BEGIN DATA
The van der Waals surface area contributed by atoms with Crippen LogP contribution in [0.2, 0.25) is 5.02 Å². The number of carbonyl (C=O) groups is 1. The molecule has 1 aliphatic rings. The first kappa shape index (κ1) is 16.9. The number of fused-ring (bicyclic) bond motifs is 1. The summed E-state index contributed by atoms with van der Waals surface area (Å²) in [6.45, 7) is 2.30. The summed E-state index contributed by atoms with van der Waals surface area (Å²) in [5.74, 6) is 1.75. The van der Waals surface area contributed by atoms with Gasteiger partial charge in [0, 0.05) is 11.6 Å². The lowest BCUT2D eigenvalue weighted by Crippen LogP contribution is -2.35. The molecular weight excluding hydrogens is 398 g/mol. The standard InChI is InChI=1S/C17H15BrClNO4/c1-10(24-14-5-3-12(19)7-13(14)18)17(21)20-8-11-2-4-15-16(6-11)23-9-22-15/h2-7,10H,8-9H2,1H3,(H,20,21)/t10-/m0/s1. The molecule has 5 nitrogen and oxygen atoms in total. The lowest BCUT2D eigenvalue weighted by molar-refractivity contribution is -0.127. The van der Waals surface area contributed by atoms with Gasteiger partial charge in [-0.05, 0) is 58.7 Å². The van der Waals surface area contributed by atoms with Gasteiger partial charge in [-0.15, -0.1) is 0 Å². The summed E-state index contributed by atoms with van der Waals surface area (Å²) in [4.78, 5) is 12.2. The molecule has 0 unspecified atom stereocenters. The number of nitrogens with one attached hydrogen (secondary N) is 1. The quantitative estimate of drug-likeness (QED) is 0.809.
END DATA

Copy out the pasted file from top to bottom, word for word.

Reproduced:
The van der Waals surface area contributed by atoms with Crippen LogP contribution in [0.2, 0.25) is 5.02 Å². The number of carbonyl (C=O) groups is 1. The molecule has 1 aliphatic rings. The first kappa shape index (κ1) is 16.9. The number of fused-ring (bicyclic) bond motifs is 1. The summed E-state index contributed by atoms with van der Waals surface area (Å²) in [6.45, 7) is 2.30. The summed E-state index contributed by atoms with van der Waals surface area (Å²) in [5.74, 6) is 1.75. The van der Waals surface area contributed by atoms with Gasteiger partial charge in [0, 0.05) is 11.6 Å². The lowest BCUT2D eigenvalue weighted by Crippen LogP contribution is -2.35. The molecular weight excluding hydrogens is 398 g/mol. The standard InChI is InChI=1S/C17H15BrClNO4/c1-10(24-14-5-3-12(19)7-13(14)18)17(21)20-8-11-2-4-15-16(6-11)23-9-22-15/h2-7,10H,8-9H2,1H3,(H,20,21)/t10-/m0/s1. The molecule has 5 nitrogen and oxygen atoms in total. The lowest BCUT2D eigenvalue weighted by molar-refractivity contribution is -0.127. The van der Waals surface area contributed by atoms with Gasteiger partial charge in [-0.05, 0) is 58.7 Å². The van der Waals surface area contributed by atoms with Gasteiger partial charge in [-0.15, -0.1) is 0 Å². The summed E-state index contributed by atoms with van der Waals surface area (Å²) in [4.78, 5) is 12.2. The molecule has 0 unspecified atom stereocenters. The number of nitrogens with one attached hydrogen (secondary N) is 1. The quantitative estimate of drug-likeness (QED) is 0.809.